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State Senator Sine Kerr at a press conference for HB2509 at the Arizona State Capitol building in Phoenix, April 25, 2023. (Photo: Gage Skidmore)

Kerr and Gibson Win Salvo in State Water Wars

Oversee Senate passage of SB1221 after months of wrangling

By Steve Kirwan, March 1, 2024 5:00 am

For years, an “underground war has literally been bubbling up over Arizona’s precarious water situation, with Republicans winning the latest salvo with the passage of Senate Bill SB1221. Western Maricopa Senator Sine Kerr (R-LD13), herself a farmer operating a 4th-generation dairy and Chair of the Water Committee Rep. Gail Griffin (R-14), has been fighting tooth and nail to pass the bill. After extensive negotiations and compromises, the bill passed the Senate with measures to provide adequate water resources for farmers, home builders, and commercial needs while assuring sufficient groundwater for years.

Arizona Globe began reporting on Arizona’s ongoing water wars last September (Sacket v. EPA, Saudi Alfalfa, Housing Water Shortage), with statewide concerns culminating in the writing of Senate Bill SB1221. However, the bill met significant opposition from special interests, including foreign entities and the EPA. At the heart of the final bill version is local citizen oversight of Basin Management Areas, controlling bodies setting groundwater usage rules. Kerr’s experience as a farmer and her fierce support of rural water consumers proved invaluable to the effort.

In a press release dated February 29, 2023, Senator Kerr wrote, “From agriculture to commercial, and every industry in between, SB 1221 reflects the voices of our citizens from all across Arizona and empowers rural communities to take charge in safeguarding our most precious resource for generations to come.” She continued, “Our farmers and ranchers, who’ve cultivated Arizona and for decades, are some of the best stewards of water, as their livelihoods rely upon conservation. Their wisdom was critical in creating this policy. Because of a history of forward-thinking collaboration on water management demonstrated in Arizona, we use less water today than we did four decades ago, and I’m confident this tool will allow our state to continue on this trajectory. I look forward to watching this bill evolve as it continues its journey through the legislative process, and I’m urging the Governor to sign it.”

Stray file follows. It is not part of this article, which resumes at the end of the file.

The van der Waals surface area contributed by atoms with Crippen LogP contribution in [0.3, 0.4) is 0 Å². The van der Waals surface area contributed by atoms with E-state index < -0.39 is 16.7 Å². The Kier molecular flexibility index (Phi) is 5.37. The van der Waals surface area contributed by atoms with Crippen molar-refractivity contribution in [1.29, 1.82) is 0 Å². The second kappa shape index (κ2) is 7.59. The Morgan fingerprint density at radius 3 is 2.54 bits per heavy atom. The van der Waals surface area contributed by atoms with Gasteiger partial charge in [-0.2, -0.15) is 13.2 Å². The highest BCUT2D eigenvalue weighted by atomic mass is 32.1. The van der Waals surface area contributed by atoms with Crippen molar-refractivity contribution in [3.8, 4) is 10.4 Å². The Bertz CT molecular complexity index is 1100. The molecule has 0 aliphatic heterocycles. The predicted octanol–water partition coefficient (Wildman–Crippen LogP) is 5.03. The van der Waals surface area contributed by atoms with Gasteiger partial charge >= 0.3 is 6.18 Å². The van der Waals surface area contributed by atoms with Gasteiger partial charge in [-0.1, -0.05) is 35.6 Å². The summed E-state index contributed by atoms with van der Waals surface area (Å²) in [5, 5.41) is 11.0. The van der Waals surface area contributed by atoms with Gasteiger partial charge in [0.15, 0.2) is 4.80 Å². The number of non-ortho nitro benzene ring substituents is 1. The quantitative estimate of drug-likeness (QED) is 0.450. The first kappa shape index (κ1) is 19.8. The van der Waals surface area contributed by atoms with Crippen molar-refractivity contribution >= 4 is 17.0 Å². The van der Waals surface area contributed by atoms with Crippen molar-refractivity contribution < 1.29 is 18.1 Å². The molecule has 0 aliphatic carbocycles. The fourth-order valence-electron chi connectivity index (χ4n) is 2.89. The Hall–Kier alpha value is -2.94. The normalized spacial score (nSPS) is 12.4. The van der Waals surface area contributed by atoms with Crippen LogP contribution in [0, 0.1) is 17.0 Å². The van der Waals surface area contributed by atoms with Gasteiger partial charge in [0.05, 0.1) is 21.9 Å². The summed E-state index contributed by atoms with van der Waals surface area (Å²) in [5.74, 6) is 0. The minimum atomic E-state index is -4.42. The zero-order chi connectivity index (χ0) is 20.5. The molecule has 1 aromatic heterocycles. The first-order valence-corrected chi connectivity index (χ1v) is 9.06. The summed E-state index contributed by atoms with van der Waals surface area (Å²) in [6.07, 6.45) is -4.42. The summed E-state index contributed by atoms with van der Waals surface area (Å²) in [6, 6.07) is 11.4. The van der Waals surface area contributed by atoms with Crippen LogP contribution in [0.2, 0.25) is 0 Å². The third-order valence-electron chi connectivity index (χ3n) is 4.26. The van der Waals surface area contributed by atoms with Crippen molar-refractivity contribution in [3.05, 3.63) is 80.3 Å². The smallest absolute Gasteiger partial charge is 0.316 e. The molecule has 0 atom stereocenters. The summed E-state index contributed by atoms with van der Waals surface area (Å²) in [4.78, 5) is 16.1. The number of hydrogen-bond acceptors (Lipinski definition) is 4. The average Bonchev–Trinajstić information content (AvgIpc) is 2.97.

The bill goes to the House for approval and then to the Governor’s desk. Given Gov. Hobb’s penchant for vetoes, it’s unclear if she’ll sign it. However, given the wide-reaching ramifications of Arizona’s water policy, there will likely be significant political pressure to score a water war win.

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